Coming out of Blade Runner 2049 the first time, I found myself thinking about how our movies have to do better than making the “strong female characters” the villains who themselves have violence visited upon them. Two times in the movie I felt sympathy for Luv: once, when she’s crying while watching Wallace murder the newborn replicant, and again when she lashes out at Lt. Joshi for attempting to kill the miracle-born child replicant. In both scenes, you really feel like she has the replicants’ best intentions in mind, even if she’s subservient to Wallace. She’s destroyed that her creator can’t match Tyrell’s accomplishment, and furious that Joshi’s first instinct is to destroy a miracle just to keep peace between humans and replicants. When K finally drowns Luv, it’s not as tragic as it should be — because she destroys Joi out of sheer cruelty — otherwise her death might have matched that of Roy Batty’s.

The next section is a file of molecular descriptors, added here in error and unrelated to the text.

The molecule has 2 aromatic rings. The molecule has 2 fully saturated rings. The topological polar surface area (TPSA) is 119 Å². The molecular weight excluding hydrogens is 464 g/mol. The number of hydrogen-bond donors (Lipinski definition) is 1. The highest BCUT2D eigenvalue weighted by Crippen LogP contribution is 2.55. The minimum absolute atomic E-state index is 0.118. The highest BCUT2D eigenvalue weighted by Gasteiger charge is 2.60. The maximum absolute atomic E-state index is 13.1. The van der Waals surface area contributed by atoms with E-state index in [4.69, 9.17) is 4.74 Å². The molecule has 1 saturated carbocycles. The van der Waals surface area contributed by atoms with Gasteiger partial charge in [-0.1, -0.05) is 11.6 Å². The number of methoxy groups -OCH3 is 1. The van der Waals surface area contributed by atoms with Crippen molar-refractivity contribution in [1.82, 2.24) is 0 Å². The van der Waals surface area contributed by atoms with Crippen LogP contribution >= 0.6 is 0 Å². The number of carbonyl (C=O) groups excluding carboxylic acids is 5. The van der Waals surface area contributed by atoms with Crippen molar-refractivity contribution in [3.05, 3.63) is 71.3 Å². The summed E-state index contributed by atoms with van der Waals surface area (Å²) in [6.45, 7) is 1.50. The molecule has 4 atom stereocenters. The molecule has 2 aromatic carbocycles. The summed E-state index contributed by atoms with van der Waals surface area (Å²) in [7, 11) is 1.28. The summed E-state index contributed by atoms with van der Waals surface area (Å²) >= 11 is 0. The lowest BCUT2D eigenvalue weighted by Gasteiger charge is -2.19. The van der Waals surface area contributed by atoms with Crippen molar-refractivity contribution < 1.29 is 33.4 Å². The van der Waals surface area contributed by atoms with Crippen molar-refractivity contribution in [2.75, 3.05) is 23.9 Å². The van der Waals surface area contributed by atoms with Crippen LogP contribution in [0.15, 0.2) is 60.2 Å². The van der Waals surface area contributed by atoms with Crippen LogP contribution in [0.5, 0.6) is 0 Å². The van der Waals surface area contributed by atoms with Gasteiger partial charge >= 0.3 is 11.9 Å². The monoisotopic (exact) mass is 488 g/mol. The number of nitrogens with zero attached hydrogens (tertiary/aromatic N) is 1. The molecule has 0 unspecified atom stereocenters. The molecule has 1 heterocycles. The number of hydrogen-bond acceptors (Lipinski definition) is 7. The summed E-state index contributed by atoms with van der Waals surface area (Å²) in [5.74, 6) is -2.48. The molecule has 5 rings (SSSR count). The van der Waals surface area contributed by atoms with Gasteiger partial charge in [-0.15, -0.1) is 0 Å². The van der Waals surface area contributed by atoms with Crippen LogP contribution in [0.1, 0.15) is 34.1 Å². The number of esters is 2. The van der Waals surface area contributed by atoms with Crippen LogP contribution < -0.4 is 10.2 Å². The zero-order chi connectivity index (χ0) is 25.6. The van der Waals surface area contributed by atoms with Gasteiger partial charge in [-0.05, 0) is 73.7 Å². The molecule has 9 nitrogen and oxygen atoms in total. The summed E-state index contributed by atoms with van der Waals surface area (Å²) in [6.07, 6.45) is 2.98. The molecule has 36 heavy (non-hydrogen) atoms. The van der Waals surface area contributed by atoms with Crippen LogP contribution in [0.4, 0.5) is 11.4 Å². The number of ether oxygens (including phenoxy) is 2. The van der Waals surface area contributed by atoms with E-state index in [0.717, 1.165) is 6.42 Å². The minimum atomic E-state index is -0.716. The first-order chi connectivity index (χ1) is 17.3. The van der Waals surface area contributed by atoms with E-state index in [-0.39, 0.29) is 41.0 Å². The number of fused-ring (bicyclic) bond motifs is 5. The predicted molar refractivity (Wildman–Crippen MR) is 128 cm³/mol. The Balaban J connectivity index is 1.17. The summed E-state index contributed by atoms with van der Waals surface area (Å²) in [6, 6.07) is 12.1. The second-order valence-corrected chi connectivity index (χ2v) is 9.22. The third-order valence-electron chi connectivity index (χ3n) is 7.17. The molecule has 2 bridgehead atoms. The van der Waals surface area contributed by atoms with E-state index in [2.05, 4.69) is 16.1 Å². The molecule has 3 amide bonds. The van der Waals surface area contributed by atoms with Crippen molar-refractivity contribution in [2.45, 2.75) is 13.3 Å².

Another death I keep reflecting on is’ Rachael’s. It’s devastating, quick, and brutal – and it shows how little Deckard’s learned in 30 years. He rejects this replicant created by Wallace, because her eyes are the wrong color — brown instead of green. It’s a way of throwing this “gift” in Wallace’s face, but it’s so cruel of Deckard. She’s immediately killed by Luv, because Deckard rejects her, and what did he think would happen? The movie doesn’t linger on this, but if it really cared about replicants as people, or women, it may have explored how Deckard basically got someone killed because of her eye color — a person with memories, feelings, and a potential future. (It’s also worth noting that Blade Runner 2049 opens with a shot of a green eye opening.)